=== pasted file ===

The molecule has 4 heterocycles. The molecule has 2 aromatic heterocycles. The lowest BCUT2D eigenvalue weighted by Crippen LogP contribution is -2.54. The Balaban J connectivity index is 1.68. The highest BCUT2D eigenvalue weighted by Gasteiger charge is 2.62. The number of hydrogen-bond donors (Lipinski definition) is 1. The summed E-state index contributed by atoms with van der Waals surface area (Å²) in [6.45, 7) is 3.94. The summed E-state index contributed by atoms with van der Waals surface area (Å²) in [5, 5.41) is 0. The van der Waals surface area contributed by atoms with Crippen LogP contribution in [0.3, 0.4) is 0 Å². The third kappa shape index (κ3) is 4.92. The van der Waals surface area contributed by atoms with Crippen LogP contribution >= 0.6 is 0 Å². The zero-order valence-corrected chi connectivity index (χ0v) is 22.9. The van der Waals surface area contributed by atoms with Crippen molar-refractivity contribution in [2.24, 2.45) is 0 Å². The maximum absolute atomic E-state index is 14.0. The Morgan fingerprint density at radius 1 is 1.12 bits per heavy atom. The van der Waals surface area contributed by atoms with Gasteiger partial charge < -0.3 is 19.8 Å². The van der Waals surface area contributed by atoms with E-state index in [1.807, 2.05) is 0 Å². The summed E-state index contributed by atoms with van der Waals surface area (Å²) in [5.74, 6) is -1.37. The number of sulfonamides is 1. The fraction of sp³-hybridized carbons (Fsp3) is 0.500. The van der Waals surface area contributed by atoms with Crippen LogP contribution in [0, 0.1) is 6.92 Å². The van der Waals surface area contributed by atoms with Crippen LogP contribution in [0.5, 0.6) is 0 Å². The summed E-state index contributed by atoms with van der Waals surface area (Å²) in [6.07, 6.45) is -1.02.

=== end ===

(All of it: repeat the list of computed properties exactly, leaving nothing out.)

The molecule has 4 heterocycles. The molecule has 2 aromatic heterocycles. The lowest BCUT2D eigenvalue weighted by Crippen LogP contribution is -2.54. The Balaban J connectivity index is 1.68. The highest BCUT2D eigenvalue weighted by Gasteiger charge is 2.62. The number of hydrogen-bond donors (Lipinski definition) is 1. The summed E-state index contributed by atoms with van der Waals surface area (Å²) in [6.45, 7) is 3.94. The summed E-state index contributed by atoms with van der Waals surface area (Å²) in [5, 5.41) is 0. The van der Waals surface area contributed by atoms with Crippen LogP contribution in [0.3, 0.4) is 0 Å². The third kappa shape index (κ3) is 4.92. The van der Waals surface area contributed by atoms with Crippen LogP contribution >= 0.6 is 0 Å². The zero-order valence-corrected chi connectivity index (χ0v) is 22.9. The van der Waals surface area contributed by atoms with Crippen molar-refractivity contribution in [2.24, 2.45) is 0 Å². The maximum absolute atomic E-state index is 14.0. The Morgan fingerprint density at radius 1 is 1.12 bits per heavy atom. The van der Waals surface area contributed by atoms with Gasteiger partial charge < -0.3 is 19.8 Å². The van der Waals surface area contributed by atoms with E-state index in [1.807, 2.05) is 0 Å². The summed E-state index contributed by atoms with van der Waals surface area (Å²) in [5.74, 6) is -1.37. The number of sulfonamides is 1. The fraction of sp³-hybridized carbons (Fsp3) is 0.500. The van der Waals surface area contributed by atoms with Crippen LogP contribution in [0, 0.1) is 6.92 Å². The van der Waals surface area contributed by atoms with Crippen LogP contribution in [0.5, 0.6) is 0 Å². The summed E-state index contributed by atoms with van der Waals surface area (Å²) in [6.07, 6.45) is -1.02.